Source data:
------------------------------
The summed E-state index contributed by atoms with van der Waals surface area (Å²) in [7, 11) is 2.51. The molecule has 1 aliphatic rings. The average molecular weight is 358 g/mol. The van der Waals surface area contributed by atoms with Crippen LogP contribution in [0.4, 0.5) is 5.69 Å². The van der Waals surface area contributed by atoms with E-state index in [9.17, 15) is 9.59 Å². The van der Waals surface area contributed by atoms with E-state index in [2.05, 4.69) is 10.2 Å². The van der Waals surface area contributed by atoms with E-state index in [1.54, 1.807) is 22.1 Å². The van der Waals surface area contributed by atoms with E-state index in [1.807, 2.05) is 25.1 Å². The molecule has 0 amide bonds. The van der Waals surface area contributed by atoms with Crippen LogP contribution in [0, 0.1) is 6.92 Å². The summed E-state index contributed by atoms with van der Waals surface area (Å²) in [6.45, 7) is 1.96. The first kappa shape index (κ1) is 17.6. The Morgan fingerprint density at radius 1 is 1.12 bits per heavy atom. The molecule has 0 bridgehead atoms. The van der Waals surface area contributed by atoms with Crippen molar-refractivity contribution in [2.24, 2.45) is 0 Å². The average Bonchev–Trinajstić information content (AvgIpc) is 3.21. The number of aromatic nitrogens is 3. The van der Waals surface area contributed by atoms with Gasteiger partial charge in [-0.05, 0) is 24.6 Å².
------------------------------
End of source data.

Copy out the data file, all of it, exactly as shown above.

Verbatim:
The summed E-state index contributed by atoms with van der Waals surface area (Å²) in [7, 11) is 2.51. The molecule has 1 aliphatic rings. The average molecular weight is 358 g/mol. The van der Waals surface area contributed by atoms with Crippen LogP contribution in [0.4, 0.5) is 5.69 Å². The van der Waals surface area contributed by atoms with E-state index in [9.17, 15) is 9.59 Å². The van der Waals surface area contributed by atoms with E-state index in [2.05, 4.69) is 10.2 Å². The van der Waals surface area contributed by atoms with E-state index in [1.54, 1.807) is 22.1 Å². The van der Waals surface area contributed by atoms with E-state index in [1.807, 2.05) is 25.1 Å². The molecule has 0 amide bonds. The van der Waals surface area contributed by atoms with Crippen LogP contribution in [0, 0.1) is 6.92 Å². The summed E-state index contributed by atoms with van der Waals surface area (Å²) in [6.45, 7) is 1.96. The first kappa shape index (κ1) is 17.6. The Morgan fingerprint density at radius 1 is 1.12 bits per heavy atom. The molecule has 0 bridgehead atoms. The van der Waals surface area contributed by atoms with Crippen molar-refractivity contribution in [2.24, 2.45) is 0 Å². The average Bonchev–Trinajstić information content (AvgIpc) is 3.21. The number of aromatic nitrogens is 3. The van der Waals surface area contributed by atoms with Gasteiger partial charge in [-0.05, 0) is 24.6 Å².